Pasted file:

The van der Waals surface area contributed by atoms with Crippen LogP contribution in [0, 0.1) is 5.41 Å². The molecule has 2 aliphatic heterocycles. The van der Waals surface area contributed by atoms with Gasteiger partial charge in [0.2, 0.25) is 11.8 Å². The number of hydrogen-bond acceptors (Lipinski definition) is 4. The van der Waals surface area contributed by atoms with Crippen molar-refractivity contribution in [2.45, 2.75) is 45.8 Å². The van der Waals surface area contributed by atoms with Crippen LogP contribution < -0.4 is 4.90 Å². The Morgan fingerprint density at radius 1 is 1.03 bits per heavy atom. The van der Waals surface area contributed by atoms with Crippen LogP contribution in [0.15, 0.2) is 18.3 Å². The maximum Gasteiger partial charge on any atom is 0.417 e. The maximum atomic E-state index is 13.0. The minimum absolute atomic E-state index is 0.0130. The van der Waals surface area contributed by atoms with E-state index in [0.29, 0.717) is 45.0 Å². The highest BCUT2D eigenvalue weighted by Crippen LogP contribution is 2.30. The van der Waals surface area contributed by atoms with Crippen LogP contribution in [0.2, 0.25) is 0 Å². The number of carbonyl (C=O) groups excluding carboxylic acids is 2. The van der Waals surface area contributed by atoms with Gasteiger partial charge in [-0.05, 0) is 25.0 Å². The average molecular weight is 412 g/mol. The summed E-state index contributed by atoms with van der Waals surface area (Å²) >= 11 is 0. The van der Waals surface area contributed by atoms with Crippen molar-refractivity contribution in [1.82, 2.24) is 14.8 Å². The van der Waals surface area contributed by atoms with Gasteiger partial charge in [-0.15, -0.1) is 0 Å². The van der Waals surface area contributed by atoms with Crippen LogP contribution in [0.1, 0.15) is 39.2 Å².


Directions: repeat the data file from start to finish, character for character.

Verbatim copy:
The van der Waals surface area contributed by atoms with Crippen LogP contribution in [0, 0.1) is 5.41 Å². The molecule has 2 aliphatic heterocycles. The van der Waals surface area contributed by atoms with Gasteiger partial charge in [0.2, 0.25) is 11.8 Å². The number of hydrogen-bond acceptors (Lipinski definition) is 4. The van der Waals surface area contributed by atoms with Crippen molar-refractivity contribution in [2.45, 2.75) is 45.8 Å². The van der Waals surface area contributed by atoms with Crippen LogP contribution < -0.4 is 4.90 Å². The Morgan fingerprint density at radius 1 is 1.03 bits per heavy atom. The van der Waals surface area contributed by atoms with Crippen LogP contribution in [0.15, 0.2) is 18.3 Å². The maximum Gasteiger partial charge on any atom is 0.417 e. The maximum atomic E-state index is 13.0. The minimum absolute atomic E-state index is 0.0130. The van der Waals surface area contributed by atoms with E-state index in [0.29, 0.717) is 45.0 Å². The highest BCUT2D eigenvalue weighted by Crippen LogP contribution is 2.30. The van der Waals surface area contributed by atoms with Crippen LogP contribution in [0.2, 0.25) is 0 Å². The number of carbonyl (C=O) groups excluding carboxylic acids is 2. The van der Waals surface area contributed by atoms with Gasteiger partial charge in [-0.05, 0) is 25.0 Å². The average molecular weight is 412 g/mol. The summed E-state index contributed by atoms with van der Waals surface area (Å²) >= 11 is 0. The van der Waals surface area contributed by atoms with Crippen molar-refractivity contribution in [1.82, 2.24) is 14.8 Å². The van der Waals surface area contributed by atoms with Gasteiger partial charge in [-0.15, -0.1) is 0 Å². The van der Waals surface area contributed by atoms with Crippen LogP contribution in [0.1, 0.15) is 39.2 Å².